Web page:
In its recent report "Unlocking Potential: Finance effectiveness benchmark study 2013," PwC benchmarked the finance functions of more than 200 companies based on their performance in everything from the quality of their budgets and financial forecasts to the efficiency of their transactional processes to their effectiveness in treasury, risk management, tax compliance, and audit. Then it grouped the finance teams into quartiles and compared them across a variety of characteristics.
In terms of efficiency, the survey found that the cost of finance for top-quartile businesses is 0.56 percent of corporate revenue. For the median company, that number is 0.93 percent—so the proportion of corporate revenue that goes toward finance costs is nearly two-thirds higher for the typical finance function than for top teams.
Moreover, leading finance functions are using their slice of the budget to do a lot more analysis. In the median company, the finance team spends nearly two-thirds of their time on data gathering and just over one-third on analysis. For top-quartile finance teams, that ratio is much closer to 50:50 (see Figure 1).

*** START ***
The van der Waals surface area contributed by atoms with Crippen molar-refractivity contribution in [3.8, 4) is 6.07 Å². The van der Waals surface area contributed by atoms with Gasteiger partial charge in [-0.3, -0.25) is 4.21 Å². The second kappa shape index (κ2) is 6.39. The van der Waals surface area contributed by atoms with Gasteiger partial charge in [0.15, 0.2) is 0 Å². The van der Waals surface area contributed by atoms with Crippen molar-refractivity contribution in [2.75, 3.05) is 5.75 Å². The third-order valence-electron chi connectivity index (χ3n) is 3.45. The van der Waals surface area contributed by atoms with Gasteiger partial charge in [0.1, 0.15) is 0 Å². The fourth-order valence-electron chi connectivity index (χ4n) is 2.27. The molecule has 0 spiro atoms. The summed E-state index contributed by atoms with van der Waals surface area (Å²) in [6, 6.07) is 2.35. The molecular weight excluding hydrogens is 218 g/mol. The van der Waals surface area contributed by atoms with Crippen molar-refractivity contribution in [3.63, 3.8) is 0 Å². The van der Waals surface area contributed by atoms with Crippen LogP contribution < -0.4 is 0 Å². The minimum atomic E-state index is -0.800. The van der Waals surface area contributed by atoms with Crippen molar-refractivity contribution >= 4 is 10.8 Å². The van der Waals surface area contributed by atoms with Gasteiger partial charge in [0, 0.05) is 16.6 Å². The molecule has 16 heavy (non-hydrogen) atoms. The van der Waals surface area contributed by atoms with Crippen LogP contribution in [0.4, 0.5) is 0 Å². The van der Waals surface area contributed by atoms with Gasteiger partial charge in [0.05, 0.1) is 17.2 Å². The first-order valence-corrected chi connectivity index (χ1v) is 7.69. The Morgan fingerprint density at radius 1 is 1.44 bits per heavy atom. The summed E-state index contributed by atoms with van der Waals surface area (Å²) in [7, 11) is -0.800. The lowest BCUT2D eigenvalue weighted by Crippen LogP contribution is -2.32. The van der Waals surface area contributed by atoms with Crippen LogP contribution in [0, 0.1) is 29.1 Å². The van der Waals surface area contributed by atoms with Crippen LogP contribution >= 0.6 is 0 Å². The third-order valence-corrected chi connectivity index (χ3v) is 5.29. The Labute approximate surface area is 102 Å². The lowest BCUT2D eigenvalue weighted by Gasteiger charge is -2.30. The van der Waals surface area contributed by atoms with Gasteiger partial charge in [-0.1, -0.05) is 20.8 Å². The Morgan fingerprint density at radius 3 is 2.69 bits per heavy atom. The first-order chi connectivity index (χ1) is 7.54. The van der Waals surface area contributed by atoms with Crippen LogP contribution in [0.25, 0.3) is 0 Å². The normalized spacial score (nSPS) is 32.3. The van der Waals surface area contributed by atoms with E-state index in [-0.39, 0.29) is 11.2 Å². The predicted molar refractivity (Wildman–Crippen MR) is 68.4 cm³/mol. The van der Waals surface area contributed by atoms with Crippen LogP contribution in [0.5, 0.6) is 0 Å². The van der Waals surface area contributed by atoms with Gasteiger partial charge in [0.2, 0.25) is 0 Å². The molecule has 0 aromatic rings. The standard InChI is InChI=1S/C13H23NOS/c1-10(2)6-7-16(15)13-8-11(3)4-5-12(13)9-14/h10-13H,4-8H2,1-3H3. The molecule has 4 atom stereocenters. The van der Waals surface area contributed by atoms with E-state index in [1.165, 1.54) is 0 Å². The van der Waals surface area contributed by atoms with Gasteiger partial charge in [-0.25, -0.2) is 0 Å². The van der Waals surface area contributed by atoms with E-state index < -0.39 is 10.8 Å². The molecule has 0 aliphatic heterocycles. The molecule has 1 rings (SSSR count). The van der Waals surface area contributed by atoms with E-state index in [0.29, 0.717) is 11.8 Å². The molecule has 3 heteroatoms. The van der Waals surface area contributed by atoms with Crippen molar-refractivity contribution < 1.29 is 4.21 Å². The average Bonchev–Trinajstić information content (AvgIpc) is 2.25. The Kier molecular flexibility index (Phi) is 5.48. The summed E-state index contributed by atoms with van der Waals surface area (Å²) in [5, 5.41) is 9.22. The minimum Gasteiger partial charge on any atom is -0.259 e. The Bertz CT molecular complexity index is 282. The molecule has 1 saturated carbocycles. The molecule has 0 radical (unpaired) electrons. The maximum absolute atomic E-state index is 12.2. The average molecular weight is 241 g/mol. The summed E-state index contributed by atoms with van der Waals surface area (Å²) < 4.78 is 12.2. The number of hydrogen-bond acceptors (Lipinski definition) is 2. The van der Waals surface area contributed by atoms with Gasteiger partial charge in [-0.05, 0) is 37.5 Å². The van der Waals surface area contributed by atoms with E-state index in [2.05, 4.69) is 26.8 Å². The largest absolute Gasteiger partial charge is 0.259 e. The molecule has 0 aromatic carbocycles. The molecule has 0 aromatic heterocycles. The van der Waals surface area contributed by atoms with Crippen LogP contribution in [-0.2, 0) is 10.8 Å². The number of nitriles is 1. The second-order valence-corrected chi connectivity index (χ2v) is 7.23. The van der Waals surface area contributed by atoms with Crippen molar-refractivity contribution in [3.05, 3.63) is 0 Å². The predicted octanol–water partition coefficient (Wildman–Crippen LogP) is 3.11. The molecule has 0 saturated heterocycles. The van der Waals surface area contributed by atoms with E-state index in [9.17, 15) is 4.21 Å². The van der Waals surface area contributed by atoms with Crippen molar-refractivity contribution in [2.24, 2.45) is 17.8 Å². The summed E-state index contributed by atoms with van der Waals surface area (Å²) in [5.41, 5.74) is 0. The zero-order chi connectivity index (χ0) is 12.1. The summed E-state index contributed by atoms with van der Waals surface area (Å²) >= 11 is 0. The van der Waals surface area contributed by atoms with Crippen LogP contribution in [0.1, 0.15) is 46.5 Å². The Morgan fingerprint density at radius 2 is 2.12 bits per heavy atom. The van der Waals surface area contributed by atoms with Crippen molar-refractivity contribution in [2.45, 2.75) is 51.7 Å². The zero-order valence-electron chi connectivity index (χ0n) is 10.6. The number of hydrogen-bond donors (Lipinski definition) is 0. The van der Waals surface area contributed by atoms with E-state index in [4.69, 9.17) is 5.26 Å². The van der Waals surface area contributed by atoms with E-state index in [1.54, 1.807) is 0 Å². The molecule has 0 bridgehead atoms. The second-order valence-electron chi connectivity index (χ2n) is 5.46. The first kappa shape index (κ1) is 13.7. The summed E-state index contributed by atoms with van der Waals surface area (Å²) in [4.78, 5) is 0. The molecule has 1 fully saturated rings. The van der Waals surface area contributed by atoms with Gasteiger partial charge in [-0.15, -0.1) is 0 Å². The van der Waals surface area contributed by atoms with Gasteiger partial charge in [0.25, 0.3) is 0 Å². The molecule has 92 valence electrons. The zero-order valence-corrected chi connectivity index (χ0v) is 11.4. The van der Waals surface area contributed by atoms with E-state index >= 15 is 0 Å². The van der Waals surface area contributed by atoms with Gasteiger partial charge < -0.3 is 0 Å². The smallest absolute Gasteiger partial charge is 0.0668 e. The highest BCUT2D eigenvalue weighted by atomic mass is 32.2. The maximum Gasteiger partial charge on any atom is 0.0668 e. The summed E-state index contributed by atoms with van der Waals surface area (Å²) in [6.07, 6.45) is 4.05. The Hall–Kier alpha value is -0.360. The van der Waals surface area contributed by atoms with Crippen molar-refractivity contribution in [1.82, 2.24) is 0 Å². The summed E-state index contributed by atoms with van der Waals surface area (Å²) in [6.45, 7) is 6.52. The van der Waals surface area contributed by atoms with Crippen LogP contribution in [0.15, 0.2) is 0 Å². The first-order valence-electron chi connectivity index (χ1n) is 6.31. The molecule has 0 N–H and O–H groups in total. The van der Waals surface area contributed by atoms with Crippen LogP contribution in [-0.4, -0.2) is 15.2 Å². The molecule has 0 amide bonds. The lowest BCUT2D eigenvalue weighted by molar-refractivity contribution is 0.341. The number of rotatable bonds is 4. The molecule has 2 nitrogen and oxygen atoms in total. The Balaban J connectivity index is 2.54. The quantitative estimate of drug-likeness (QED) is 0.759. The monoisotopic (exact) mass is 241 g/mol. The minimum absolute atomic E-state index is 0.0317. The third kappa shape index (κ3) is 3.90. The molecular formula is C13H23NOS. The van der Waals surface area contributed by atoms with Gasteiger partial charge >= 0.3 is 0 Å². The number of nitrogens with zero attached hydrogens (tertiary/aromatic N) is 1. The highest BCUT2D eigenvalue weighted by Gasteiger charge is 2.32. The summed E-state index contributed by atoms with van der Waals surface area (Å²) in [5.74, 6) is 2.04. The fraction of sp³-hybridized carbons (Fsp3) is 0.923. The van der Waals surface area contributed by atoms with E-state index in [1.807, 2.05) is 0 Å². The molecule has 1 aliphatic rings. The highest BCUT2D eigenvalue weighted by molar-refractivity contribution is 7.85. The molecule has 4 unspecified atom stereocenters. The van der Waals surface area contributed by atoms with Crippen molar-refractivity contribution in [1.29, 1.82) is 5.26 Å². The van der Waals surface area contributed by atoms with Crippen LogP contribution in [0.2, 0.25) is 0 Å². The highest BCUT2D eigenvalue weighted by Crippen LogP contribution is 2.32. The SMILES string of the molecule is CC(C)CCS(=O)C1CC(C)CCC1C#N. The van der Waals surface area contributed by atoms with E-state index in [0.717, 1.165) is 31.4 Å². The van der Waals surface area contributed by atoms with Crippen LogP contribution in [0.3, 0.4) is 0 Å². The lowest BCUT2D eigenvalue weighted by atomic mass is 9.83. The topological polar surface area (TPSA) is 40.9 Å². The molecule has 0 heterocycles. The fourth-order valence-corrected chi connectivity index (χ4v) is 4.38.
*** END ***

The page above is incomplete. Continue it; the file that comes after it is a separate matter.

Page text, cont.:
Performance management is one area that seems to drag down the typical finance organization. Budgeting and forecasting processes are becoming more efficient for the median company, but they continue to lag significantly behind those of top-quartile businesses (see Figure 2, below). Nearly half of respondents said their financial reporting processes still involve manual manipulation of spreadsheet data, and 72 percent said their company does not have a single database for financial reporting. Perhaps that explains why survey respondents ranked technology improvements as the top method for improving the effectiveness of finance processes.
At the same time they continue to boost the efficiency of their day-to-day operations, many finance organizations are taking on a more strategic role in the company. Forty-two percent of survey respondents see finance as a facilitator in the strategic planning process, rather than playing only a supporting role, and 53 percent see finance working closely with the CEO in developing the company’s business strategy.
“The C-suite and business-line leaders are increasingly asking for their finance organization to play a higher strategic role in the company’s overall business plan, evaluating and recommending changes to business models and seeking innovative ways to improve profitability,” says Carol Sawdye, U.S. vice chairman and CFO of PwC.